It's amazing what a difference three months makes. Back in May, investors were stunned when Berkshire Hathaway (NYSE:BRK.A) (NYSE:BRK.B) revealed its latest investing moves with its stock portfolio, as they largely consisted of stock sales rather than major purchases. Now, though, it appears that the Warren Buffett-led insurance giant made some big buys in the second quarter of 2020 to go along with its other repositioning moves.
Berkshire's latest filing with the U.S. Securities and Exchange Commission on Form 13-F revealed some of the shifts in strategy that Buffett made in response to the coronavirus crisis. Combined with some more up-to-date information than the June 30 date to which the 13-F disclosures apply, investors are getting a better picture of exactly how Berkshire has sought to take advantage of the stock market recovery.
1. Massive bank sales paved the way for a bigger concentration in Bank of America
We've seen in July and August that Berkshire Hathaway has dramatically increased its stake in Bank of America (NYSE:BAC), and that at least raised the likelihood that Buffett had finally chosen a favorite stock in the sector rather than playing the field. The quarterly disclosures confirmed that suspicion, as Berkshire made massive sales in the following bank stocks:
- Holdings in JPMorgan Chase (NYSE:JPM) got slashed by more than 60%, or 35.5 million shares. That corresponds to stock worth roughly $3.6 billion at recent prices, and it left Berkshire with less than a 1% stake in JPMorgan.
- Berkshire's sales of Wells Fargo (NYSE:WFC) continued, with a 26% reduction working out to 85.6 million shares worth more than $2.1 billion. Berkshire still owns nearly 6% of Wells Fargo's outstanding stock.
- More modest cuts in smaller positions included sales of about 40% of Berkshire's ownership of PNC Financial (NYSE:PNC), a 15% reduction in holdings of M&T Bank (NYSE:MTB), and a 9% drop in shares owned of Bank of New York Mellon (NYSE:BK).
Recent purchases in Bank of America don't come close to using up all the cash that these sales generated. It's possible that Buffett will make more Bank of America buys in the future, as Berkshire has received permission to own just shy of 25% of the company without being considered a bank holding company for regulatory purposes. For now, Berkshire Hathaway has cut its net bank position through these moves, and that's an interesting statement on his views of the long-term prospects for the industry in a period in which low interest rates could put ongoing pressure on profitability.
2. An interesting arbitrage play with Sirius XM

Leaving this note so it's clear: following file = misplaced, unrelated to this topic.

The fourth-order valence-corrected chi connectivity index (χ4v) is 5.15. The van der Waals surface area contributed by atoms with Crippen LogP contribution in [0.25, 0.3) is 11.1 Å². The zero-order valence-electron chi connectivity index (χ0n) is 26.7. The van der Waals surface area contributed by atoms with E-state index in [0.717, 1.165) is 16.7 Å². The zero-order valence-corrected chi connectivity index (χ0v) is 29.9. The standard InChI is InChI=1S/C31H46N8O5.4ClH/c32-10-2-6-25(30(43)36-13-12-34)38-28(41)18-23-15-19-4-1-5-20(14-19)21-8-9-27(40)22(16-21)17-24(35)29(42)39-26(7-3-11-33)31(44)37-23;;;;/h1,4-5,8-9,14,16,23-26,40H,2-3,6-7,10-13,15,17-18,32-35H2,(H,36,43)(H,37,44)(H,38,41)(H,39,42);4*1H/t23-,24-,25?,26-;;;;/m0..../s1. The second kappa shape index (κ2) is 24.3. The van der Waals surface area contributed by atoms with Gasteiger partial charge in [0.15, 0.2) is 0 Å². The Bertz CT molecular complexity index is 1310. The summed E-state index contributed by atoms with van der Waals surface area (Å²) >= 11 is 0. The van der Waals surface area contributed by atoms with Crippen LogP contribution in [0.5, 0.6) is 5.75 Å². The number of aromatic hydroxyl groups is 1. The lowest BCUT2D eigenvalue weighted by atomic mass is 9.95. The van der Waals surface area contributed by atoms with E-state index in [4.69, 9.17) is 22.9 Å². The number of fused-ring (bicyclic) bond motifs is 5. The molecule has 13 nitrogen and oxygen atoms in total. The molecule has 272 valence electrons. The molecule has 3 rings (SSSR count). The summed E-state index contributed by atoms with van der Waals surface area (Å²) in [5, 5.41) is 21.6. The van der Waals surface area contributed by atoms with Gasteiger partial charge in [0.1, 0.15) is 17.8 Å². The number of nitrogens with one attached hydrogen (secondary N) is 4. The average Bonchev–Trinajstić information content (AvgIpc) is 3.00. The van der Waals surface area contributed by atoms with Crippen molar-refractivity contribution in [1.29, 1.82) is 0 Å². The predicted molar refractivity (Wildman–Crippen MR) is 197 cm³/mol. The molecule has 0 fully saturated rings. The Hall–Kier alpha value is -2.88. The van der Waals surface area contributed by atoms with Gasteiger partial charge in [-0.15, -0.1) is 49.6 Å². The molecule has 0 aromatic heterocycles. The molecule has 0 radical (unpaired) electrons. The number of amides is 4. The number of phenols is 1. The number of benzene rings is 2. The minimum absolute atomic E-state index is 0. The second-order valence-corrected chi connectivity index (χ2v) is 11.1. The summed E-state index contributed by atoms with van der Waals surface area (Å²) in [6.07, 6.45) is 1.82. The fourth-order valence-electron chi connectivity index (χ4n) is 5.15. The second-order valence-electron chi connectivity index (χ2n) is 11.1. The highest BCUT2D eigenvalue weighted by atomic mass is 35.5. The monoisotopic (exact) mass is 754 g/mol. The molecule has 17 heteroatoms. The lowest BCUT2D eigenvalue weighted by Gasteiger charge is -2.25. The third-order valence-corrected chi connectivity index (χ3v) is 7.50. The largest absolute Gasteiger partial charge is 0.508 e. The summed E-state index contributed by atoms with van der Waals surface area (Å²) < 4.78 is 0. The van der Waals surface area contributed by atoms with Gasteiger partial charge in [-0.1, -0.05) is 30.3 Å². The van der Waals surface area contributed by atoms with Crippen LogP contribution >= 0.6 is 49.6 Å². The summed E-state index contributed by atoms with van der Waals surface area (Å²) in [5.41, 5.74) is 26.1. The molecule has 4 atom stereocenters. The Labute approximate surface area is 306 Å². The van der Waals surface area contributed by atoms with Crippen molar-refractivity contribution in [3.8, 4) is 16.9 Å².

One doesn't typically think of Buffett as an arbitrageur. However, there's clearly some activity happening on the arbitrage front with respect to Sirius XM Holdings (NASDAQ:SIRI) and Liberty SiriusXM Group (NASDAQ:LSXMK).
Berkshire saw a 82.4 million share reduction in its holdings of Sirius XM Holdings stock, representing a roughly $490 million drop in the value of the position. However, Berkshire added 11.8 million shares of the more expensive Liberty SiriusXM tracking stock, worth about $420 million at current prices. Liberty SiriusXM's sole asset is stock in Sirius XM Holdings, but the tracking stock shares trade at a discount to Sirius XM Holdings' own shares. It appears that Berkshire is anticipating that discount closing in the near future and wants to profit from it.
3. A golden buy -- but not much else
Making big headlines was Berkshire's purchase of Barrick Gold (NYSE:GOLD). Although that seemed to run counter to Buffett's aversion to gold bullion, the fact that Barrick is an operating gold miner gives it advantages over investing directly in the commodity itself.
Elsewhere, though, purchases were few and far between. Berkshire took its position in STORE Capital (NYSE:STOR) up another 5.8 million shares, worth about $150 million and bringing the position right below the 10% ownership level. Increases in stakes in Suncor Energy (NYSE:SU) and Kroger (NYSE:KR) were similarly small. All in all, buybacks of Berkshire stock revealed last week and the Bank of America stock buys were the biggest purchases from the period.
More to come?
Warren Buffett never stands still, but as the stock market has moved back upward, it's likely he'll remain discriminating in his appetite for new positions. That's tough for some Berkshire shareholders to swallow, but Buffett's discipline is the company's hallmark. Those who prefer a different approach are welcome to try their own hand at picking individual stocks of their own.